Welcome to our Loeys-Dietz Syndrome fundraiser page! In May, we are taking part in the Pittsburgh Race Weekend on May 4 and 5, 2019 to raise money and awareness for the Loeys-Dietz Syndrome Foundation. With Maeve Kelly running the full marathon, Jason Clingerman running the half marathon, Rachel Clingerman and Brendan Donohue running the 5K, and Nate Clingerman running the Toddler Trot, we have someone on our team participating in every race!
The Loeys-Dietz Syndrome Foundation is a cause near and dear to all of us because of its impact on the health and lives of people that are very special and important to us, and, without it, the future of their health would be much more uncertain. Loeys-Dietz Syndrome (LDS) has affected Rachel's family, undetected, for likely generations. Her mother, Deborah Little Ports, passed away from complications of LDS, which was undiagnosed and, even if it had been, little to nothing was known about it at that time. Subsequently, Rachel and her sisters have managed to turn the wake of this tragedy into something good, and have been integral to the research at Johns Hopkins University. With their participation, great strides have been made in discoveries about the disorder, including the pivotal isolation of the LDS gene, but information about the natural history and management of Loeys-Dietz Syndrome continues to evolve.
We now know that Loeys-Dietz Syndrome is a genetic disorder that affects the connective tissue in the body. Individuals with LDS exhibit a variety of medical features in the cardiovascular, musculoskeletal, skin and gastrointestinal systems. It manifests itself in a number of ways; therefore, no two persons with LDS will have identical medical characteristics. However, Loeys-Dietz Syndrome can cause sudden emergency situations, such as spontaneous collapsed lung, retinal detachment and hollow organ rupture, and in the worst cases, can be fatal, as it is an aggressive aneurysm syndrome that significantly increases the risk for aortic and arterial dissection, or tears in the lining of blood vessels and arteries.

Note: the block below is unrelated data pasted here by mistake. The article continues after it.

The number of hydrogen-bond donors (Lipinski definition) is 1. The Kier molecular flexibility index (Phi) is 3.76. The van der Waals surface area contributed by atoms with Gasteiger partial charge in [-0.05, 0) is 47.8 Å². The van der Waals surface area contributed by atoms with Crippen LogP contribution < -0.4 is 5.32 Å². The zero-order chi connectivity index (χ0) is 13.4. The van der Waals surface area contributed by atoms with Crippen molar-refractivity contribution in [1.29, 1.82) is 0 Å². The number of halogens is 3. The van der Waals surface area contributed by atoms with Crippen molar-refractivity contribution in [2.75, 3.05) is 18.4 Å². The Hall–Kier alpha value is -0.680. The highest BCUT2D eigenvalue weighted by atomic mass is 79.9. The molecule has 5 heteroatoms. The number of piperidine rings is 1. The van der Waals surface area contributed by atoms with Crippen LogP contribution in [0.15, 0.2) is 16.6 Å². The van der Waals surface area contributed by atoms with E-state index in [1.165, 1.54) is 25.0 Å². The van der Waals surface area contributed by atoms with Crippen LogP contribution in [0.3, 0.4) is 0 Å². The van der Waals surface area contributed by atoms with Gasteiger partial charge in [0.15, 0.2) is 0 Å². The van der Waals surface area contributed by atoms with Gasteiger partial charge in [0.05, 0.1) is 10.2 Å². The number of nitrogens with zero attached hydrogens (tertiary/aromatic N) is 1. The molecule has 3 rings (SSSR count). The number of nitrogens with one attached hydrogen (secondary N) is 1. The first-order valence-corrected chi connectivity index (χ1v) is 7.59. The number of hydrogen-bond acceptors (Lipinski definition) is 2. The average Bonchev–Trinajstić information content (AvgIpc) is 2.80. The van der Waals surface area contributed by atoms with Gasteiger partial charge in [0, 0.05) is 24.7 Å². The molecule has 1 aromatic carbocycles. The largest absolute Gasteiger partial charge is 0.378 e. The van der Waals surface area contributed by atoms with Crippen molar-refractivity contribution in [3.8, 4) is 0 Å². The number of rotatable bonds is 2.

Fortunately, with the help of organizations like the Loeys-Dietz Syndrome Foundation, the management and care of individuals that have been diagnosed with LDS is developing and improving. However, there is much more to do regarding the understanding of LDS, and it is the hope of the Loeys-Dietz Syndrome Foundation that increased education on the disorder will lead to earlier diagnoses, more effective therapies, and improved medical outcomes for individuals with Loeys-Dietz Syndrome.
To read more about Loeys-Dietz Syndrome, please visit : http://www.loeysdietz.org/